Why Grassroots esports are the impossible problem
TL;DR The grassroots are relegated to a space with poor monetization and scale in an industry that prioritises both when directing their resources.
- Open tournaments suck and do more harm than good
- Skill appropriate competition is next to impossible to do well at scale online
- Grassroots organizers have poor ways to effectively monetize
- No existing operator in the scene has business incentive to change this
- Lack of success so far decreases faith in grassroots programs adding fuel to this negative cycle
The start of this article makes some pretty bold statements but let’s look at them one by one and examine what I mean in more detail.
1. Open tournaments suck!
Now a lot of people, including myself, have great memories from open tournaments such as the legendary Go4LOL series run by ESL myself and my friends would play every chance we got. But it shouldn’t come as a surprise we all have good memories from these tournaments because we are the ones still here, engaging with esports. But what about the other side.. Because in a big open single elimination tournament, 50% of the field is knocked out in the first round and at the end of the second round only 25% of the competing teams remain and if my 14 year experience of running tournaments has taught me anything, it’s that most of those first round games are likely to end up as being very one sided creating a terrible experience for around or over half the participants in the tournament.
Recurring issues like smurfing, account sharing, cheating and more usually pop up during these events as they tend to be fairly large forcing the already overworked tournament operator to work at the edge of their capabilities often creating wait times to speak with an admin exacerbating issues that pop up. And once all of this is added to a competitive field of players with way too much skill disparity you start getting a recipe for disaster.
In fact, in my 14 years of running grassroots esports tournaments both as an individual and an employee or director of an esports department of a developer, I have never seen an open tournament series grow in participation over time because of how entertaining the tournament format was irregardless of the player feedback or sentiment about the experience. In the rare cases you would see more teams in the second tournament, this would be mirrored with significantly more interest in the title in general leading to more new teams signing up, replenishing the ones that churned from last tournament and more.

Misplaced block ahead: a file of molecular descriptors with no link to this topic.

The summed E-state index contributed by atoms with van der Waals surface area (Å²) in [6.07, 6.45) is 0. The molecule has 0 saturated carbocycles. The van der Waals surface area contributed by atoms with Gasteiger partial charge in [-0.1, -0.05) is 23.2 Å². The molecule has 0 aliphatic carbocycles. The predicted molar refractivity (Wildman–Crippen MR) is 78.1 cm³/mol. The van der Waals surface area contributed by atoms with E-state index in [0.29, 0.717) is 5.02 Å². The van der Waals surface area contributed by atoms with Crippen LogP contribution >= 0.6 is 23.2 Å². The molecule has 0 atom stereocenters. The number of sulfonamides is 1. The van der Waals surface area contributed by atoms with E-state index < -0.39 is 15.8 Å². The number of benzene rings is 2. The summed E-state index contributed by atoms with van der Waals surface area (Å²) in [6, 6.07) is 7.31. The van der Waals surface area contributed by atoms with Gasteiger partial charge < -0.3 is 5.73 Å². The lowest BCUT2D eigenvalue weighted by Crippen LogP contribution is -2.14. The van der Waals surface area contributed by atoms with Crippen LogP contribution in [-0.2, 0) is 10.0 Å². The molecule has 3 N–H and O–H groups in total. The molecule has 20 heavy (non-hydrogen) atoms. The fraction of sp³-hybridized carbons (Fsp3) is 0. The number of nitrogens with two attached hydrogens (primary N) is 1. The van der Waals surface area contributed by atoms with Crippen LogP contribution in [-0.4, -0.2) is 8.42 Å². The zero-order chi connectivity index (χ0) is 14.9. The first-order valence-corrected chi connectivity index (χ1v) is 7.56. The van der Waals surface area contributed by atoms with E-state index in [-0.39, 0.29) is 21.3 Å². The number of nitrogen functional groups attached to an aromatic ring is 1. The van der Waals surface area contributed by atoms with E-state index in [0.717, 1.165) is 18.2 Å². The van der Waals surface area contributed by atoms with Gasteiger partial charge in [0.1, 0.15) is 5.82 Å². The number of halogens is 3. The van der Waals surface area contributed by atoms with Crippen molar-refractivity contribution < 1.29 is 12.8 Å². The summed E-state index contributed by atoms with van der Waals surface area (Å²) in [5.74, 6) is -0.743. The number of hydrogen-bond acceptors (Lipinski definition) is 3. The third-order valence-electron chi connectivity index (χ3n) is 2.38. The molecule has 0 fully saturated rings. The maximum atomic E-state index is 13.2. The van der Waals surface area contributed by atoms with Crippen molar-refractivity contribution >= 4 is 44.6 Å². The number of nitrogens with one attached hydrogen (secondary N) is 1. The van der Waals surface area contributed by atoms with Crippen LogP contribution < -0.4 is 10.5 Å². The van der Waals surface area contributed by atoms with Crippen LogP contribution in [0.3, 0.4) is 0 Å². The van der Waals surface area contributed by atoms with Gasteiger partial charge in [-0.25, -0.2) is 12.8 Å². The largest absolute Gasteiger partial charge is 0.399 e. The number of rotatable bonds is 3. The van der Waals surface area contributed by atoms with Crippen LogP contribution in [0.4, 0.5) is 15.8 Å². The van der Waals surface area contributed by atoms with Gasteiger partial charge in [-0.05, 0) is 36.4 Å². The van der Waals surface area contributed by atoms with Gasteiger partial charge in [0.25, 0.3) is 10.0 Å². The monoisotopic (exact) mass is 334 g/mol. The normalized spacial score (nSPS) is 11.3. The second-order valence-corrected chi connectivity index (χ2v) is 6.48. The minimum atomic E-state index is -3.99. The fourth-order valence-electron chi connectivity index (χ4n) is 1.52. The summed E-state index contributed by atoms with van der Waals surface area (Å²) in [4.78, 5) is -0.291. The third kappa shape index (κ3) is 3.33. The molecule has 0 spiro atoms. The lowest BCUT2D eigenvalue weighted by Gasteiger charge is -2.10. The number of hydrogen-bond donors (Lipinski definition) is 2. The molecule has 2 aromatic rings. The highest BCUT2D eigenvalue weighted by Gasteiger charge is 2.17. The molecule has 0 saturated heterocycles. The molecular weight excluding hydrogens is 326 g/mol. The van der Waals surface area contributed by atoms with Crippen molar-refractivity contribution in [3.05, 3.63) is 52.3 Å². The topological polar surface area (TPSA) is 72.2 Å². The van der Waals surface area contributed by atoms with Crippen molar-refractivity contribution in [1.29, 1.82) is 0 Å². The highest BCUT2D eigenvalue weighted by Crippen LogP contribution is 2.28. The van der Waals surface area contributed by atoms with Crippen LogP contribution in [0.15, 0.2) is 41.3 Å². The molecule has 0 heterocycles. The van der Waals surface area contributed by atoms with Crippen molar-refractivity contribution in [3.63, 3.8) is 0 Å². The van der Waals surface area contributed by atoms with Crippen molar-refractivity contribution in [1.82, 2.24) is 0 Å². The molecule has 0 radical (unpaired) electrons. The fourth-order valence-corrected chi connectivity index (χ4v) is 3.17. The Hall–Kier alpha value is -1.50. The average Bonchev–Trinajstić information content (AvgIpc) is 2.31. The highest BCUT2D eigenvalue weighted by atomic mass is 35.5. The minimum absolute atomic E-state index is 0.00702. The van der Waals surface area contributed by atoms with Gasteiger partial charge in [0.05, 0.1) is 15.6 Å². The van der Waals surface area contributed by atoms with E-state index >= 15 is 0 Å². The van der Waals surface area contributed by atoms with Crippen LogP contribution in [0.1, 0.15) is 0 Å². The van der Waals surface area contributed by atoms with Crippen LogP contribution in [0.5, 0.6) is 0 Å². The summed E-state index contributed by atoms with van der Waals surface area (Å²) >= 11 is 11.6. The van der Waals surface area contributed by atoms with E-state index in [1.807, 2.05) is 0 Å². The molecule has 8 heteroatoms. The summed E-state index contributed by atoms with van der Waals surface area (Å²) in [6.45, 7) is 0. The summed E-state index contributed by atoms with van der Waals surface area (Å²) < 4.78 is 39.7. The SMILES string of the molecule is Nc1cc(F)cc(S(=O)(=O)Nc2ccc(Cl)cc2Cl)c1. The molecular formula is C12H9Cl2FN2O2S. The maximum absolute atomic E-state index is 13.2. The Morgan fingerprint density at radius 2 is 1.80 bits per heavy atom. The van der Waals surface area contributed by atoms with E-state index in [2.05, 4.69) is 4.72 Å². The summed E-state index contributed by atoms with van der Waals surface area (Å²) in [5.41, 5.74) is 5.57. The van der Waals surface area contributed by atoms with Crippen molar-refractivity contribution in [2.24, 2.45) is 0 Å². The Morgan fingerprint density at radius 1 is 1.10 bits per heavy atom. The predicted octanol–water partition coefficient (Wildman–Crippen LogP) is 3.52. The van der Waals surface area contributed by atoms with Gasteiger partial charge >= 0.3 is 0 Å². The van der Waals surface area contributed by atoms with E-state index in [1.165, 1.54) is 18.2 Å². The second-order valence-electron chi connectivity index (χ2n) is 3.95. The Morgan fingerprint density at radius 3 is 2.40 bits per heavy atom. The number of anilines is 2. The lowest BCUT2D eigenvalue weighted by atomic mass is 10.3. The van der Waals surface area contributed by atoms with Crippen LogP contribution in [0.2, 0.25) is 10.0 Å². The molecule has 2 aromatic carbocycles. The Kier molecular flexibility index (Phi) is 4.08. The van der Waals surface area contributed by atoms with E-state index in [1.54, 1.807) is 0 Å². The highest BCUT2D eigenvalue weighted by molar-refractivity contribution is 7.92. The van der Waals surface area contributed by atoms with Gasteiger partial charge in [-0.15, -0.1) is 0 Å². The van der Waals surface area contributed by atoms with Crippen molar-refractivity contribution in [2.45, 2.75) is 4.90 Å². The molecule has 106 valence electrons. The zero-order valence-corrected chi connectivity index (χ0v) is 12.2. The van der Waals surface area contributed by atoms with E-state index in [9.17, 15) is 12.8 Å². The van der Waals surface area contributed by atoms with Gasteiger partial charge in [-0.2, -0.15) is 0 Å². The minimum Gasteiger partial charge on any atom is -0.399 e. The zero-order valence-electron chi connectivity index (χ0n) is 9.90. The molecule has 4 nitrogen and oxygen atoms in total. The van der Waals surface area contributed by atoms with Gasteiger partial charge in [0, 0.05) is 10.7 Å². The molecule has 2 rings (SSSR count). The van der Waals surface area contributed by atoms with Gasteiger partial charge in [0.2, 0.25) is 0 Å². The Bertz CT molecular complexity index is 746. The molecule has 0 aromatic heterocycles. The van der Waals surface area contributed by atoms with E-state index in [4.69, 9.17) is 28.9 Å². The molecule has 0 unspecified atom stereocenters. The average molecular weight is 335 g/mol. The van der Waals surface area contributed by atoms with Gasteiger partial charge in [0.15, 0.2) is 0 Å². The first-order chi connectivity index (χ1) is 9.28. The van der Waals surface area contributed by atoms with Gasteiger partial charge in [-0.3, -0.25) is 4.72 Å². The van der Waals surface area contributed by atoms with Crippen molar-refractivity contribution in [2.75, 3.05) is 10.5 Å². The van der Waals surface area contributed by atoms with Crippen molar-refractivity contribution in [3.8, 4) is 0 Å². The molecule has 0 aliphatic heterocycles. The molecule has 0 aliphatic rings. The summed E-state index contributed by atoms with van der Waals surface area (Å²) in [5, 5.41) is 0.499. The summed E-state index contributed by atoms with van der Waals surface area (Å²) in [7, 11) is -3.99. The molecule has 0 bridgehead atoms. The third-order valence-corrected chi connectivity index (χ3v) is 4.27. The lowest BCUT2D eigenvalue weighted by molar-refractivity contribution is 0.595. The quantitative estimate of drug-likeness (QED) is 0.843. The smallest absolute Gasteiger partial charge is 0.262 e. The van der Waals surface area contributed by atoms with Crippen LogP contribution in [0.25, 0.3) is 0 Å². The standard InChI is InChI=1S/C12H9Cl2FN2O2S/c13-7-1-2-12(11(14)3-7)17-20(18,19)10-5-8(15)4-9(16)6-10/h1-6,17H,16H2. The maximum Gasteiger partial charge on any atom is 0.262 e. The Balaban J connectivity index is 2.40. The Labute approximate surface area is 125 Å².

This leads me to the next point.
2. Skill appropriate competition is almost impossible to do online and at scale
Because of the industry's hyperfocus on scale a lot of attempts have been made at unlocking skill appropriate online competition at scale. Things like real world identification systems, phone number verification and more, yet the problem of smurfing and account sharing still persists and will likely persist until we can reliably and digitally monitor and verify the identity of the actual player behind the controls in real time, something that is likely quite a ways off from being a reality.
And this is a huge problem, it means that an enjoyable tournament experience where you go through competitive and well matched games, find some success among the failures and walk out the other end as better friends and teammates with valuable lessons learned, is only available to a tiny fraction of participating players. If we think about it, this means that the experience needed for participants to turn to each other and go “We have to do this again next week” is only reachable by a tiny fraction of the participating players making it extremely difficult to generate any type of organic growth in competitions at the grassroot level fueled simply by the joy of participating. Instead we have to look at other drivers like bigger prize pools or other player incentives, something grassroots organisers have a hard time scaling with their limited resources.
Which conveniently leads me to the next point.
3. Grassroots organizers have a hard time monetizing effectively